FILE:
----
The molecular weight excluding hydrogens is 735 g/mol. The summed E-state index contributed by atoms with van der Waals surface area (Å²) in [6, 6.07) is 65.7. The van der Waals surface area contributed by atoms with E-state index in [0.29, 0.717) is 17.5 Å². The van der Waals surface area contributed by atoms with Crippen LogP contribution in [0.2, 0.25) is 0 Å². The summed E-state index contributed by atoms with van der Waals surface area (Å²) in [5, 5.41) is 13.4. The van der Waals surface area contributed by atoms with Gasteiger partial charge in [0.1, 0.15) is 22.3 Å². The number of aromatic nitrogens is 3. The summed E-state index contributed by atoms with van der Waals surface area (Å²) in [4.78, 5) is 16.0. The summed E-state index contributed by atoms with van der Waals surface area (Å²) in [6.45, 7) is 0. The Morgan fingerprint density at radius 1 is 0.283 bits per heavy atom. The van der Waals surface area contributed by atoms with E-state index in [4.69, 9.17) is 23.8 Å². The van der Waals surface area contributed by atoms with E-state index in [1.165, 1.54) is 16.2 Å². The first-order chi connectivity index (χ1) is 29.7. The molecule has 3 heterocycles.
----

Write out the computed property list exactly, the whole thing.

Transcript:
The molecular weight excluding hydrogens is 735 g/mol. The summed E-state index contributed by atoms with van der Waals surface area (Å²) in [6, 6.07) is 65.7. The van der Waals surface area contributed by atoms with E-state index in [0.29, 0.717) is 17.5 Å². The van der Waals surface area contributed by atoms with Crippen LogP contribution in [0.2, 0.25) is 0 Å². The summed E-state index contributed by atoms with van der Waals surface area (Å²) in [5, 5.41) is 13.4. The van der Waals surface area contributed by atoms with Gasteiger partial charge in [0.1, 0.15) is 22.3 Å². The number of aromatic nitrogens is 3. The summed E-state index contributed by atoms with van der Waals surface area (Å²) in [4.78, 5) is 16.0. The summed E-state index contributed by atoms with van der Waals surface area (Å²) in [6.45, 7) is 0. The Morgan fingerprint density at radius 1 is 0.283 bits per heavy atom. The van der Waals surface area contributed by atoms with E-state index in [4.69, 9.17) is 23.8 Å². The van der Waals surface area contributed by atoms with E-state index in [1.165, 1.54) is 16.2 Å². The first-order chi connectivity index (χ1) is 29.7. The molecule has 3 heterocycles.